Wednesday, 29 June 2016


Agriculture, Mechanisation and Irrigation Development Minister Dr Joseph Made has urged developmental agencies to concentrate on assisting farmers, stressing that their penchant to debate the land issue was a lost cause.

Speaking at the launch of a project on strengthening the national sanitary and phytosanitary institutional framework in Zimbabwe, funded under the European Union support to the Common Market for Eastern and Southern Africa (COMESA), Dr Made said the land issue was a closed chapter.

Sanitary and phytosanitary refers to measures taken to ensure human, animal and plant health.

“The land issue in Zimbabwe is totally irreversible. In another forum, jointly with the EU, we are addressing the matter relating to security of tenure.

“Government is addressing the land tenure issues. Farmers who benefited from the land reform will get A1 permits or 99-year leases for A2 farmers. There is an exercise underway in relation to land compensation.

“This debate should not concern us but total focus should be put on supporting those farmers to produce. We have A1, A2 and old resettlement farmers who benefited under the land reform.

“Anyone who comes to work with us from a developmental point of view can choose the sector to work with. No one is forced to support any of our sectors. We do not want anybody to enter our land reform debate. It is a matter already put to rest. We should be clear and unambiguous on that because we want to move on,” he said.

He said the phytosanitary project would boost Zimbabwe’s capacity for implementing the EU-ESA interim Economic Partnership Agreement.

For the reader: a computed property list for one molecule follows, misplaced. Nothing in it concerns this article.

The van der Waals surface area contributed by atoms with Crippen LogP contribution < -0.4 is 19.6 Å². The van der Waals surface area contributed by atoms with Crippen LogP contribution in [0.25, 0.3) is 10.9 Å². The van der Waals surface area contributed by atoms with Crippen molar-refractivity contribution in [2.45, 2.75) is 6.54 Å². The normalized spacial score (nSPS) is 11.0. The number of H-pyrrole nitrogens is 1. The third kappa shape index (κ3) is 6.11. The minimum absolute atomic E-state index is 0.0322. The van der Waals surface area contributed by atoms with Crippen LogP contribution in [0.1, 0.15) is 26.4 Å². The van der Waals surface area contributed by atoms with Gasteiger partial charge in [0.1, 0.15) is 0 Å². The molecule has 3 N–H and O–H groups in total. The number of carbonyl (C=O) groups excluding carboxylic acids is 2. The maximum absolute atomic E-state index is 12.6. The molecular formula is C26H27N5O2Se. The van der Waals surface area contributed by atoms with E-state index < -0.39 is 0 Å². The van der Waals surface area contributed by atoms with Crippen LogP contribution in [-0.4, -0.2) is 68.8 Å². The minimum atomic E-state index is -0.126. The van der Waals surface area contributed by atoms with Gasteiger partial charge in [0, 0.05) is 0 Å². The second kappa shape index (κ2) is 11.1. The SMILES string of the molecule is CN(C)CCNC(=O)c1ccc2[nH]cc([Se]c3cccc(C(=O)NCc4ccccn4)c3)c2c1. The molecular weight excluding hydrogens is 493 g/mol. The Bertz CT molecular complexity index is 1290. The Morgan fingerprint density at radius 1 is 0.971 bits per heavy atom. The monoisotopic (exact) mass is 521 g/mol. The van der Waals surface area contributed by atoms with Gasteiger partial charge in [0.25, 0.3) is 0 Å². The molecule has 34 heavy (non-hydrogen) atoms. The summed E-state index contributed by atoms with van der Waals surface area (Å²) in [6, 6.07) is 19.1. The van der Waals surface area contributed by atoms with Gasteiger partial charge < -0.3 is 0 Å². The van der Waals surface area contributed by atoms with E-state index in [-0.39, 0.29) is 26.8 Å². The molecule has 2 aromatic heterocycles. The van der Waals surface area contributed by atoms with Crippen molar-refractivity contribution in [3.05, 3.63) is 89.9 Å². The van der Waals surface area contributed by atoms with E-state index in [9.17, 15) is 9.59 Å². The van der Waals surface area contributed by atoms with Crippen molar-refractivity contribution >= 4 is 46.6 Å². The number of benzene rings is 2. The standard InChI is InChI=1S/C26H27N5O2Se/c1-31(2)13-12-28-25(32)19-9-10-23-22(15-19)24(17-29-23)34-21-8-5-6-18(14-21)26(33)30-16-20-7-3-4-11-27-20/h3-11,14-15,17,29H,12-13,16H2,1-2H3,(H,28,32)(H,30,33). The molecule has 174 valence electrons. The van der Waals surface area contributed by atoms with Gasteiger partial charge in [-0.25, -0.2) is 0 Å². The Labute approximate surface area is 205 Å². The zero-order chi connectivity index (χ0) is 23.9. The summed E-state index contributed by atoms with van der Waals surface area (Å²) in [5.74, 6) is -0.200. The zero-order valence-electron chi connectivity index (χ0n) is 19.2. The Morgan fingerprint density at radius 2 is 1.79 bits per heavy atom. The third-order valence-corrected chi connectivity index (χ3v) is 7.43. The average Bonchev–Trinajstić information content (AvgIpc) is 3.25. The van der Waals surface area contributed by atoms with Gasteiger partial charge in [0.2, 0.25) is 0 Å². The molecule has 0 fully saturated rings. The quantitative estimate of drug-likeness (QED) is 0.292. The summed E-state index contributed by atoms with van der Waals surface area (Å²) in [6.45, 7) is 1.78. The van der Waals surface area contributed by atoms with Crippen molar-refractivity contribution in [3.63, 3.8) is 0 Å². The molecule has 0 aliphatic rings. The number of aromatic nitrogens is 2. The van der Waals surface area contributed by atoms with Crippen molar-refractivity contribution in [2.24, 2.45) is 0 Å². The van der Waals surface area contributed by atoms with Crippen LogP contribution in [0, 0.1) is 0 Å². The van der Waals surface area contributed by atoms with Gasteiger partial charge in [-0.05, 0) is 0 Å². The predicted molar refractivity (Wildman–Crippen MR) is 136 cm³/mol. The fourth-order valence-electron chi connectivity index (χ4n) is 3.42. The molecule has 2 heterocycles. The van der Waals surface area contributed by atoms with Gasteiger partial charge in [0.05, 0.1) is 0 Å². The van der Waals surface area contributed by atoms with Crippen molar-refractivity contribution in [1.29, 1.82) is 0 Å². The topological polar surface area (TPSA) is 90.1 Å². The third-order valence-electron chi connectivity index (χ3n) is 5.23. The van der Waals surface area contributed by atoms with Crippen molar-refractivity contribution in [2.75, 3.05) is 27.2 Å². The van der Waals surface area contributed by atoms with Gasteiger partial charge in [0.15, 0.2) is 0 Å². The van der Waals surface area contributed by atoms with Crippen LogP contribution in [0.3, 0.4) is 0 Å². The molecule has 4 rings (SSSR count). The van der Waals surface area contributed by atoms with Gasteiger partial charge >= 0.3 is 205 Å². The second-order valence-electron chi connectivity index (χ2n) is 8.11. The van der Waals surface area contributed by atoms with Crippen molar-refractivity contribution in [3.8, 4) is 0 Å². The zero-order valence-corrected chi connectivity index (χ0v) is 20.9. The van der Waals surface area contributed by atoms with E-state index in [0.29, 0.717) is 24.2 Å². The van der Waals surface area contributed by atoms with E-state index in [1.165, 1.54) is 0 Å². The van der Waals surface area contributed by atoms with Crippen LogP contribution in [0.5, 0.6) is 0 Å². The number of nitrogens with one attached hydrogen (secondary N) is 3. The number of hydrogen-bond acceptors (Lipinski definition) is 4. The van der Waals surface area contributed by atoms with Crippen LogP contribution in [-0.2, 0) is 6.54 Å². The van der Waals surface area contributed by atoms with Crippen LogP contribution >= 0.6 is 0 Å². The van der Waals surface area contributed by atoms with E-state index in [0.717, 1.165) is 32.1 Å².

Other parties to the agreement are Madagascar, Seychelles and Mauritius.

This agreement seeks to enhance trade with the EU through elimination of quotas and duties for imports from parties to the agreement as well as gradual liberalisation of exports to them.

Zimbabwe ratified the interim Economic Partnership Agreement in 2012 but is yet to implement the agreement due to a number of challenges which include the absence of a legislative framework and procedures to facilitate the implementation of the agreement and the requisite capacity.

This project is being implemented by the National Sanitary and Phytosanitary Committee, which is currently chaired by the Ministry of Agriculture, Mechanisation and Irrigation Development.

Beneficiaries of the project include Plant Quarantine Services, Division of Veterinary Services, National Biotechnology Authority, Government Analyst Laboratory and Environmental Health Department.

EU Ambassador to Zimbabwe Mr Phillipe Van Damme said to access EU markets, exporters should conform to the technical and safety standards and should meet high quality standards. herald


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